By the late Persian or early Hellenistic period, Jews believed that ongoing prophecy in its biblical form had been discontinued. But mankind's thirst for knowledge of the innermost secrets of the world was not quenched, and this information was now supplied by a new literary genre known as Apocalypse.
12: "Judaism" or "Judaisms"?
As Second Temple Judaism evolved into a "religion of the book" and its central texts became more accessible, diversity of opinion and interpretation naturally increased. Religious disputes led to sectarianism, with each group convinced that it alone observed the Law properly.
13: Sectarianism-Pharisees and Sadducees
At some stage of Hasmonean rule in Judea, three distinct schools of thought arose within the Jewish community. Pharisees, Sadducees, and Essenes embraced different opinions about God's relationship to this world, and were no less divided along political and social lines.
14: Out of the Caves-Discovery at Qumran
In the spring of 1947, a young Bedouin shepherd entered a cave south of Jericho and set into motion the most spectacular archaeological discovery of the 20th century, encompassing far more than what have come to be known as the Dead Sea Scrolls.
15: The End of Days-Messianic Eschatology
The post-biblical period introduced some major changes into the entire range of eschatological contemplation. During the Second Temple period the focus shifted beyond God's administration of a just system of rewards and punishments in this world to also include each individual's "life after death."
16: Other Lands, Other Jews-The Diaspora
One of the most significant departures of post-biblical Judaism from its earlier biblical days was the establishment of a widespread Jewish Diaspora, or dispersion. What the prophets had considered the ultimate punishment for sins had now become reality.
17: Judaism in the Hellenistic World
Jewish literary activity flourished in the Greek-speaking world, and especially in Hellenistic and Roman Egypt, with Jews adopting almost every literary genre in their attempts to present Judaism to the Greek mind, as well as to a Jewish community that had adopted Greek as its primary language of discourse.
18: Changing God's Address-Temple to Synagogue
The Second Temple period represents a major turning point in Judaism's self-image. While the primary focus of religious expression remained the Temple of Jerusalem, an alternative institution—the synagogue—began to appear, leading to a major decentralization and democratization of Jewish religious behavior.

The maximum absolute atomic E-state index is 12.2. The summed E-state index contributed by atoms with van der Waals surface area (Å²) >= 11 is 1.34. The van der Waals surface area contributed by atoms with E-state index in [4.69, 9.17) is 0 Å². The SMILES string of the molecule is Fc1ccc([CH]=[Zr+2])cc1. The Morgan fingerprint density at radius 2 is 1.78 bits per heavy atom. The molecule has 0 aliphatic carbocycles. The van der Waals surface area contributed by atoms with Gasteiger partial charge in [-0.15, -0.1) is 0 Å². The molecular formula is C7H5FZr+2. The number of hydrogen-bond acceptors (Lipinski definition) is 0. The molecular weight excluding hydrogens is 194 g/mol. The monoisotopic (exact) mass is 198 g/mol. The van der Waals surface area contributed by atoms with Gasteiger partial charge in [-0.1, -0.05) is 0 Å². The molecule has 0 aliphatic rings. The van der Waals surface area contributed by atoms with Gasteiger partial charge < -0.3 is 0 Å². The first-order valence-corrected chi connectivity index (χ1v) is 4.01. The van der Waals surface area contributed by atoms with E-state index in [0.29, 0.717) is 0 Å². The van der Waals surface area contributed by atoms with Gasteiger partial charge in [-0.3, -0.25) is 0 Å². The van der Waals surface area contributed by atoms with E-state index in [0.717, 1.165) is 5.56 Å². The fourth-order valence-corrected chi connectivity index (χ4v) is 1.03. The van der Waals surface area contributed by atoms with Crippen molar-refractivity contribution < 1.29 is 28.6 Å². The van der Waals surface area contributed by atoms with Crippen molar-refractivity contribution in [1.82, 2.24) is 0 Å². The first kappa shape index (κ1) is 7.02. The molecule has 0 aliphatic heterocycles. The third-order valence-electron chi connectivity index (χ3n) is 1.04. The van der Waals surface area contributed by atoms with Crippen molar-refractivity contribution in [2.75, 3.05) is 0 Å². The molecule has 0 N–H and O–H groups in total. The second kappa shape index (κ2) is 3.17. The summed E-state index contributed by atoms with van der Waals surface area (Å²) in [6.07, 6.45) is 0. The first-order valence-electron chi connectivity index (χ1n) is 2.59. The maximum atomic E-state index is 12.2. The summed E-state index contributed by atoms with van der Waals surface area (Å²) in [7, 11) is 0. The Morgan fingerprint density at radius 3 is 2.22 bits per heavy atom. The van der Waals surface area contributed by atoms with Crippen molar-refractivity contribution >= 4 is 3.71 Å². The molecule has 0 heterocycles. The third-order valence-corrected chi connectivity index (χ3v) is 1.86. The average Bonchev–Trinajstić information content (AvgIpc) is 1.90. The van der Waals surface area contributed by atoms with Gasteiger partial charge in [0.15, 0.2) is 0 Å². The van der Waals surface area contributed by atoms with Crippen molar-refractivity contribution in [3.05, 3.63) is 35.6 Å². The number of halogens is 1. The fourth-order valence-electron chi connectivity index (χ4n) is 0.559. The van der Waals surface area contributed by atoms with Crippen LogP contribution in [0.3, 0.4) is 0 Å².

19: Rome Arrives in Jerusalem
Jewish independence under the Hasmoneans came to an abrupt conclusion with the Roman conquest of Judea in 63 B.C.E. The Romans experimented with different approaches in attempting to establish control, but the ultimate result was anarchy, a violent uprising, and the destruction of Jerusalem and its Temple.
20: Parting with the Temple
Religious ideologies are not always limited to the spiritual world of contemplation, but frequently serve to motivate individuals or groups toward political involvement and even military action. We look at the impact of some of these ideologies on relations with Rome.
21: From Jerusalem to Yavne-Rabbinic Judaism
As Judaism evolved into a "book religion," teachers or interpreters of the sacred texts slowly assumed a position of prominence alongside the traditional priesthood. Removal of the Temple gave these teachers—rabbis—an unchallenged position of spiritual authority.
22: The Shaping of Rabbinic Judaism
Six hundred years of Second Temple history, culminating with the destruction of the Temple in 70 C.E., witnessed the erosion of the biblical frameworks of the Temple and priesthood, monarchy, and prophets. We see how the values of Rabbinic Judaism, no less than the revised forms of religious expression, became the new standards of Judaism.
23: A Violent Epilogue-Bar Kokhba
Not all Jews opted immediately for the Rabbinic alternative to Second Temple realities. Sixty-two years after the destruction of the Temple, the image of a militant messiah at war with Rome appeared once again.
24: From "Roots" to "Tree"
This closing lecture puts the lessons of the course into perspective, addressing key issues that include diversity in Judaism; Judaism's self-perception as either a nation, a religion, or a culture; the triumph of the Babylonian rabbinate; reconciliation with an ongoing dispersion; and the directions taken by Judaism during the past two millennia.